A persistent warfare against surviving Albigenses was steadily continued, until they were shorn of all power and deprived of all their lands. The dominions of Raymond of Toulouse were given to Simon de Montfort. De Montfort's wife Alice went further yet in her fanatic zeal, arrested the Jews of Toulouse and handed over their children to the Church. De Montfort restored the adults to liberty, but the children remained in the ecclesiastical clutches.

It was in 1228 that the relentless monks completed their war of extermination against their own coreligionists, the Albigenses. For the possession of a Bible translated into French was sufficient proof of heresy and meant the death of its owner. Thus was a peaceful and cultured group of Christians exterminated from Southern France. With their passing, there disappeared, too, the Provencal community of Jews that gave so much promise of a golden literary era, like unto Spain.

This whole epoch was worthy to be called "A Dark Age," not because men were ignorant, but because independent thought was branded as sin.

The Monkish Orders.

It was during the rule of Innocent III (whom John Draper calls "the great criminal") that the Dominican and Franciscan orders were established. They were instituted to stem the tide of heresy, which almost meant — to check the spread of knowledge.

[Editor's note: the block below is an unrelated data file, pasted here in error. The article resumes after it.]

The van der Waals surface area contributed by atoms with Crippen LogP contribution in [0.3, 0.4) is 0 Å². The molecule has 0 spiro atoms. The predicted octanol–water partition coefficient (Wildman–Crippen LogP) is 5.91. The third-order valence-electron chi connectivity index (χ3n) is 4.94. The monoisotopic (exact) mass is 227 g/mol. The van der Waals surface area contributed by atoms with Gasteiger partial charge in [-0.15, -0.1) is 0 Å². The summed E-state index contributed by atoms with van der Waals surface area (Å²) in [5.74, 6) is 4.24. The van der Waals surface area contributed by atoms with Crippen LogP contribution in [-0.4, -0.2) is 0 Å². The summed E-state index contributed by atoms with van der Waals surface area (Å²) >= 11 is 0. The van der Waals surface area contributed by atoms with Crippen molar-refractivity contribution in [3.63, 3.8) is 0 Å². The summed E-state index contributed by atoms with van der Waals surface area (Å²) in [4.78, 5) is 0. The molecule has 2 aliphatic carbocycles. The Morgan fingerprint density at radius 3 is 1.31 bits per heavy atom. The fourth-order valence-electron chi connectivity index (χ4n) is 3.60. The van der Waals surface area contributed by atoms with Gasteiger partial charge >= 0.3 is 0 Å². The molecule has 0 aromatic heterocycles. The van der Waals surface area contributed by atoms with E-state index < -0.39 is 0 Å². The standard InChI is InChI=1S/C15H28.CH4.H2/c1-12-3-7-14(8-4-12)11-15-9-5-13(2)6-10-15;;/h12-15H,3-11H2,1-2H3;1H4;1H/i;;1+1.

They were called the mendicant monks, for they forswore wealth and lived by begging alms. Poverty as such was a virtue again, as in the days of the Essenes. Dominic, who gave his name to the first Order, was born in 1170, built up a complete organization with friars, nuns and tertiaries. This Dominican order grew rapidly, and its monasteries were established all over Christendom. When Raymond de Penyaforte became Dominican general he made persecution of heretics its chief concern, even bidding its disciples study Hebrew and Arabic the better to convert Jews and Mohammedans. Under such impetus anti-Jewish laws were now enacted thick and fast.

Francis d'Assisi, founder of the Franciscan Order, who flourished about the year 1200, was one of the noble men of history. He began his great career by distributing all his means to the poor until bereft of every shred of possession. But the Franciscans soon forgot the three principles of chastity, poverty and obedience instituted by their gentle founder.